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Chronic Migraines and Mental Health

If you have endured the struggle of chronic migraines and headaches, you know firsthand how awful the experience is. There is a lot to unpack when it comes migraines. For example, simply the anxiety of not knowing when the next attack is going to happen can be paralyzing for some. Or, the impact that chronic migraines can have on relationships. For others, it may be the frustration of people not being able to see their suffering on the outside, so they doubt you, or the severity of this experience.

What people don't often know if they don't suffer from migraines is that the experience of a migraine is an entire event. It's far more than just a headache for most. Many people struggle with auras (seeing visual flashes or patterns during an attack, being sensitive to light and sound, et al). Some will become confused and unable to speak or think clearly, a sort-of temporary aphasia. Vestibular migraines can cause issues with balance, walking, talking, or vertigo, and more. Each person's experience of migraine varies from one to the next (and triggers also vary), which is part of the reason that medical professionals have found it hard to treat and cure migraines. There are more options available nowadays. But, for many, it's still not enough.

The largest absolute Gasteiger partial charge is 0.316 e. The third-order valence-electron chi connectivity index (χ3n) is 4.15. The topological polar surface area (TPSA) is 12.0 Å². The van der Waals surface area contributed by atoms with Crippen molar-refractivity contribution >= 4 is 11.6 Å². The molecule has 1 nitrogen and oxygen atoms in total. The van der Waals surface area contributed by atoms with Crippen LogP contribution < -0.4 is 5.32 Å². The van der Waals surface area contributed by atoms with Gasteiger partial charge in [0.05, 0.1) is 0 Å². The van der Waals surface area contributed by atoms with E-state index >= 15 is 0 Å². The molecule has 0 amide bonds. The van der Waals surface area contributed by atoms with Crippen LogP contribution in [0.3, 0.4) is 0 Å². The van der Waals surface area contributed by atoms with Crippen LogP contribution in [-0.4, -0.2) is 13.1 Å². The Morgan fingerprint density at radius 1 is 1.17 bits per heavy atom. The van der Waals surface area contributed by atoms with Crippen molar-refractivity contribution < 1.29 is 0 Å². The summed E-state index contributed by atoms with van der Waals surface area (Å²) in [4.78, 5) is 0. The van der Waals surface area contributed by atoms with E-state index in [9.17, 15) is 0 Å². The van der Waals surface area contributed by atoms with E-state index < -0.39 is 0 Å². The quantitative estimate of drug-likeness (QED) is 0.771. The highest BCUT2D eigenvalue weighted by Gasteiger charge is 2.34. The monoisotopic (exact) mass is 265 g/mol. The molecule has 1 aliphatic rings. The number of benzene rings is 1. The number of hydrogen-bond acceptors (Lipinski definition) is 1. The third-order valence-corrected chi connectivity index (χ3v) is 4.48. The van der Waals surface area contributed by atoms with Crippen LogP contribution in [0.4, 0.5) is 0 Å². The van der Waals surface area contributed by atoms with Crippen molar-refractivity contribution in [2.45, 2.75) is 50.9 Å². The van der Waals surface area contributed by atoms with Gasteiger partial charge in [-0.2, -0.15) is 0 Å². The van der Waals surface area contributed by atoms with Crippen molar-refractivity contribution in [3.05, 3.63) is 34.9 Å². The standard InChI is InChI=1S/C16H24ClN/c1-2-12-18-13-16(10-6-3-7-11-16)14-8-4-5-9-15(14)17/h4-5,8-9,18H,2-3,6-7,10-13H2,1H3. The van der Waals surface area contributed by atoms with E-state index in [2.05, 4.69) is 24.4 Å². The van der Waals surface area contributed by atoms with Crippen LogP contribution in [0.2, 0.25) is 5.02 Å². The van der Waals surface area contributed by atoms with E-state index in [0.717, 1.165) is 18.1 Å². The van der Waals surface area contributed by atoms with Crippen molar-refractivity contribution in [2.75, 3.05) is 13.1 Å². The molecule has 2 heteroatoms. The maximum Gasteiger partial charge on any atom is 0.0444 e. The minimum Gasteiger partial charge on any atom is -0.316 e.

Chronic Migraines and Chronic Pain: More than a medical issue

In my practice, I've worked with many people who struggle with chronic migraines and headaches. While people often tend to believe that migraines and headaches are purely a medical issue, chronic pain has a long history of being linked with mental health, as well. The two -- medical and mental health -- are often intertwined when it comes to the experience of chronic pain. Sure, sometimes migraines and headaches can have more of a medical origin. Such as the result of a traumatic brain injury, or hormonal shifts, et al. However, it's also become known that people can be born with a predisposition to migraines or headaches (genetics), and then events in life can trigger it.

For many, these pain triggers can be heavily tied together with mental health.